Almost every Tool album, save for Opiate (which was an EP anyway) and Lateralus (the title is on the album jacket, but not on the actual booklet).
The original release of Deftones' White Pony did have the album title and band name on the cover, but the reissue that added "Back To School (Mini-Maggit)" moved that text to the inside back cover, where it could be read through the clear inside tray when the case was closed.
The albums Screamadelica, Give Out but Don't Give Up and More Light and singles "Ivy Ivy Ivy / You're Just Too Dark to Care" and "The Big Man and the Scream Team Meet the Barmy Army Uptown" by Primal Scream.
Absolution by Muse. Most editions have the album and band name however.
Black Holes and Revelations also follows this trope, and like Absolution has a majority of editions with the band and album name.
The Devil and God are Raging Inside Me, an album by Brand New.
Inverted with the Hipgnosis sleeve for the XTC album Go 2, in which the cover art is nothing but text, talking about how it's a RECORD (note the all caps) COVER, and how it functions in selling an album.
Their last two albums, Apple Venus and Wasp Star have no text.
Weezer's Hurley - The cover is a text free picture of Jorge Garcia, aka Hurley from LOST. Once the cover was chosen, it nearly was going to be yet another Self-Titled Album, but then they decided to officially call the album what they predicted the Fan Nickname for it would be anyway.
In Through the Out Door was originally issued in a paper sleeve with the title on it, beneath which was one (at random) of three textless photo covers. Some CD editions replicate this; conventional plastic CD cases have the textless photos on the booklet (any one of three can be displayed depending on how the booklet is folded).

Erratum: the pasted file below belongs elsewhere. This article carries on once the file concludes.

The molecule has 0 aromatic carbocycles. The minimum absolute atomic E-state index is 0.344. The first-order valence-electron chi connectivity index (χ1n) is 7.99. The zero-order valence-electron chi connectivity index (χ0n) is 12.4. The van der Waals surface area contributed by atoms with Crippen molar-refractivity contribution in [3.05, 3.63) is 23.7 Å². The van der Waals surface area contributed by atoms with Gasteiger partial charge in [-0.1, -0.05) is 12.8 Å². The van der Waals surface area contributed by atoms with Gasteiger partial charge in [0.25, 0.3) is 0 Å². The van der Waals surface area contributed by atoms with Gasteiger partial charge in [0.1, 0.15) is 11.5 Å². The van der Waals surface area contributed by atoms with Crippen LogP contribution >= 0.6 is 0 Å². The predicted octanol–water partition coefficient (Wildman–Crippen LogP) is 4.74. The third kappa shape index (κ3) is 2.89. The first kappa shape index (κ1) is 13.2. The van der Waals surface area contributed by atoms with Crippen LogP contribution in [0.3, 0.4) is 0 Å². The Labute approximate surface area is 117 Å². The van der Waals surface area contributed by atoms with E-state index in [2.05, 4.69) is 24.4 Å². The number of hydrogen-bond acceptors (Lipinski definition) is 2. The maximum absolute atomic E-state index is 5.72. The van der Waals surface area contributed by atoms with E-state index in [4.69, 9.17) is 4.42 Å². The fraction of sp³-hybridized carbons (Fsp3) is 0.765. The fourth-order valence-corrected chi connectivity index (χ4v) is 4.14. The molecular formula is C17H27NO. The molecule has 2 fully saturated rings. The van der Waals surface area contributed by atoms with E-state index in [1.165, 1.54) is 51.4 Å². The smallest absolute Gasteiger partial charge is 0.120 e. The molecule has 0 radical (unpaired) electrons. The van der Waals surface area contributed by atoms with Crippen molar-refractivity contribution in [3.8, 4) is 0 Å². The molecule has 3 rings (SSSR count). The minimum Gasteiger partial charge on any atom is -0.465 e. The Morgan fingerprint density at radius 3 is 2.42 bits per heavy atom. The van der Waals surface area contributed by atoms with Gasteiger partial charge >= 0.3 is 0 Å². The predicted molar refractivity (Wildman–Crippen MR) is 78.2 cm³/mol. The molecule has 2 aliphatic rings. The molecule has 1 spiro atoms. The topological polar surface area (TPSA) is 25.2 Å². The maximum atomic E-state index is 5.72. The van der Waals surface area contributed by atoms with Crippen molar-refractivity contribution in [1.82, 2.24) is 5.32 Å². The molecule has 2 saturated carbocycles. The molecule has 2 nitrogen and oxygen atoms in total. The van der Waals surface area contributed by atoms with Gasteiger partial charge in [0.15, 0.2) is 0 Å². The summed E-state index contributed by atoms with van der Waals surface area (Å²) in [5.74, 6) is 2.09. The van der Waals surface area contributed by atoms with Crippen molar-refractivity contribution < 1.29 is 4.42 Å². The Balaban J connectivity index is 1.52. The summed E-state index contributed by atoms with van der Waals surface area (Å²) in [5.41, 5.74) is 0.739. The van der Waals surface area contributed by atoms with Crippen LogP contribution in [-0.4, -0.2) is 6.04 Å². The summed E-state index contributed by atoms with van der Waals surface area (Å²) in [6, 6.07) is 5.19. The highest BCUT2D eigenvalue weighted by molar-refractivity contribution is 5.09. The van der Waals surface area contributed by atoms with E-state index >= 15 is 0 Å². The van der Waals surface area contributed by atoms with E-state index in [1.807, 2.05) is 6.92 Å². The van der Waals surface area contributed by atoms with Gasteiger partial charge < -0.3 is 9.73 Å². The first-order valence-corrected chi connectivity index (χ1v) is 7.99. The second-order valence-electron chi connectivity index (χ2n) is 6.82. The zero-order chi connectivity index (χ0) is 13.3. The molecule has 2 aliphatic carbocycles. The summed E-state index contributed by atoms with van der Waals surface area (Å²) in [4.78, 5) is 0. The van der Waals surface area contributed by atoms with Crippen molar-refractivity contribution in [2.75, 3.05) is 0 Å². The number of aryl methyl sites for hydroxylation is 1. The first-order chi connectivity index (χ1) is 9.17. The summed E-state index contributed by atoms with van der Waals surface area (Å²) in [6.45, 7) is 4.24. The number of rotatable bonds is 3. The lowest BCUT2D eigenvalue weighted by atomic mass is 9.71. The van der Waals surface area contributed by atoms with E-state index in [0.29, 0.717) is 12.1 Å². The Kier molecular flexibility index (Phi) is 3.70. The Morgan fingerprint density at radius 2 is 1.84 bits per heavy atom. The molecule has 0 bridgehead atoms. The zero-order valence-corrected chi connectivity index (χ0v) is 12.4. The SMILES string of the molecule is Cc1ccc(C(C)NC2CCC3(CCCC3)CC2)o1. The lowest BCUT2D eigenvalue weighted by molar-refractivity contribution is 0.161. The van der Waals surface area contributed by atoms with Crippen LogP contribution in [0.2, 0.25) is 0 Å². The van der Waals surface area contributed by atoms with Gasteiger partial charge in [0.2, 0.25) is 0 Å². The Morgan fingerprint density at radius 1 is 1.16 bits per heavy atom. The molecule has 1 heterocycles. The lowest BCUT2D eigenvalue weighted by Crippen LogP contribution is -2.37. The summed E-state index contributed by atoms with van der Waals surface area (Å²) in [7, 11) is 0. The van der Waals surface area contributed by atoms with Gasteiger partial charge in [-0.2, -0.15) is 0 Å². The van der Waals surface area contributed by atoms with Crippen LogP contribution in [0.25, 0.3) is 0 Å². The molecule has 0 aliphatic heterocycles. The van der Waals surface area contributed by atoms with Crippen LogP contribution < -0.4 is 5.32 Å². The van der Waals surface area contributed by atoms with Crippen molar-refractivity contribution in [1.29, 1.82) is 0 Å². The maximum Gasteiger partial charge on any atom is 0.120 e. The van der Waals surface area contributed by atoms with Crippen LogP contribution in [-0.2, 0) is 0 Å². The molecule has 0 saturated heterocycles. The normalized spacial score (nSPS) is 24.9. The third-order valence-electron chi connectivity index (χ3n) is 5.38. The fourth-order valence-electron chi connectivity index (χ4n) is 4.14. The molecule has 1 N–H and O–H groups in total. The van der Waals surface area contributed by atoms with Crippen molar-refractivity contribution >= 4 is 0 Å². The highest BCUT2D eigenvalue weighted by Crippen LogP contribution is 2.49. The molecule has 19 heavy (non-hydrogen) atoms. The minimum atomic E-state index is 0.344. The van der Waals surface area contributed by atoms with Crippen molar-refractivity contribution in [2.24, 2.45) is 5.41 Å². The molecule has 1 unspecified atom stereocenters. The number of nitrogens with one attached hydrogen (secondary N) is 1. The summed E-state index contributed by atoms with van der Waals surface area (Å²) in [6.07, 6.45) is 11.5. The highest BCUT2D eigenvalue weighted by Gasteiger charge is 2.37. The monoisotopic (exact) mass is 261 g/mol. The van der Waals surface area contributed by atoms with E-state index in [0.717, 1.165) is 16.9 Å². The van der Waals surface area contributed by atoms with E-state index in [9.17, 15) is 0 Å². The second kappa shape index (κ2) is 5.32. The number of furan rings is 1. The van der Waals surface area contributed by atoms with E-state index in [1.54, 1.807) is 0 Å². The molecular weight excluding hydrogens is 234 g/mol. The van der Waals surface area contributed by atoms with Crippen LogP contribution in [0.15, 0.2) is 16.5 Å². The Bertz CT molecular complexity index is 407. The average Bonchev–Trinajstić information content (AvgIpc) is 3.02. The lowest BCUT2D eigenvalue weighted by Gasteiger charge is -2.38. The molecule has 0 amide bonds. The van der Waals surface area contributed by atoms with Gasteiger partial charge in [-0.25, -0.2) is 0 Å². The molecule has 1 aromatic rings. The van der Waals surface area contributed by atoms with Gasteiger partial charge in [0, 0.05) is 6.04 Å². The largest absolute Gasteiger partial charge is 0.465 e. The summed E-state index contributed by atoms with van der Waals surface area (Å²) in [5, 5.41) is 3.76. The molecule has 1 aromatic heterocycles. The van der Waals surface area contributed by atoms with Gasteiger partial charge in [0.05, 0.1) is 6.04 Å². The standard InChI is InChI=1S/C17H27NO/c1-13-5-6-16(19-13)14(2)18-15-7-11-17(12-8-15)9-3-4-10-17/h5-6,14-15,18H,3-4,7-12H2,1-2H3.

Yeezus takes this to absurd levels. Not only is there no artwork on the album itself, there is no artwork for the CD or disc at all either—it's all blank, and the only things keeping it from being too blank are a square and the PA sticker on the packaging and a sticker displaying the writing credits of the album on the back.
Tyler the Creator's (of OFWGKTA) Goblin. On some editions, "GOBLIN" is imprinted over the cover guy's face.
The Beastie Boys' Paul's Boutique, sort of: The cover depicts a few storefronts on a street corner, one of which has a sign reading "Paul's Boutique". The "Paul's Boutique" sign isn't really the most prominent part of the cover though, and the band name doesn't appear on the front at all.
Lupe Fiasco's Food & Liquor II: The Great American Rap Album Pt. 1.
The censored version of No Love Deep Web by Death Grips.
The CD-only cover for Perfume's third album, "Triangle". Unless the giant, 3D triangle they have tilted around them counts.
The covers of Ami Suzuki's "DOLCE" and "CONNETTA".
Utada Hikaru seems to love this trope, with the majority of her album covers applying - "First Love", "Distance", "DEEP RIVER", "ULTRA BLUE", and "Utada Hikaru SINGLE COLLECTION VOL.2" all apply, with only her English albums, first Japanese single collection, and "HEART STATION" averting it.